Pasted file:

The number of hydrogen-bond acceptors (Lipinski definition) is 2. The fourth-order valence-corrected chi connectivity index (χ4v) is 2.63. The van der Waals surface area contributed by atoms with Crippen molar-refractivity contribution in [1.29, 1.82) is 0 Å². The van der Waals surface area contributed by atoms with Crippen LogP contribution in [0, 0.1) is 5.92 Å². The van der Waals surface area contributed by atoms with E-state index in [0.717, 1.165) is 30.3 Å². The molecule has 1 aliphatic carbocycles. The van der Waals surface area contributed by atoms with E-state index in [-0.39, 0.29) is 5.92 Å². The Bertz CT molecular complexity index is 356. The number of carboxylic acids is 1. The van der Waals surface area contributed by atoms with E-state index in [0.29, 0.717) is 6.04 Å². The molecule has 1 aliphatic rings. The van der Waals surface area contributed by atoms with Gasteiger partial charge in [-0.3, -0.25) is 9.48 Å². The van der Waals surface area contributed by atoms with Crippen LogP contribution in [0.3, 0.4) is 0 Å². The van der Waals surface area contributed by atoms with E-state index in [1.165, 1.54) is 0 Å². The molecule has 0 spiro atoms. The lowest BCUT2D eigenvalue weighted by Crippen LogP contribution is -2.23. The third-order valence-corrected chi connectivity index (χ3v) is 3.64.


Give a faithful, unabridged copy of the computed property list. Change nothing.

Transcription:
The number of hydrogen-bond acceptors (Lipinski definition) is 2. The fourth-order valence-corrected chi connectivity index (χ4v) is 2.63. The van der Waals surface area contributed by atoms with Crippen molar-refractivity contribution in [1.29, 1.82) is 0 Å². The van der Waals surface area contributed by atoms with Crippen LogP contribution in [0, 0.1) is 5.92 Å². The van der Waals surface area contributed by atoms with E-state index in [0.717, 1.165) is 30.3 Å². The molecule has 1 aliphatic carbocycles. The van der Waals surface area contributed by atoms with E-state index in [-0.39, 0.29) is 5.92 Å². The Bertz CT molecular complexity index is 356. The number of carboxylic acids is 1. The van der Waals surface area contributed by atoms with E-state index in [0.29, 0.717) is 6.04 Å². The molecule has 1 aliphatic rings. The van der Waals surface area contributed by atoms with Gasteiger partial charge in [-0.3, -0.25) is 9.48 Å². The van der Waals surface area contributed by atoms with Crippen LogP contribution in [0.3, 0.4) is 0 Å². The van der Waals surface area contributed by atoms with E-state index in [1.165, 1.54) is 0 Å². The molecule has 0 spiro atoms. The lowest BCUT2D eigenvalue weighted by Crippen LogP contribution is -2.23. The third-order valence-corrected chi connectivity index (χ3v) is 3.64.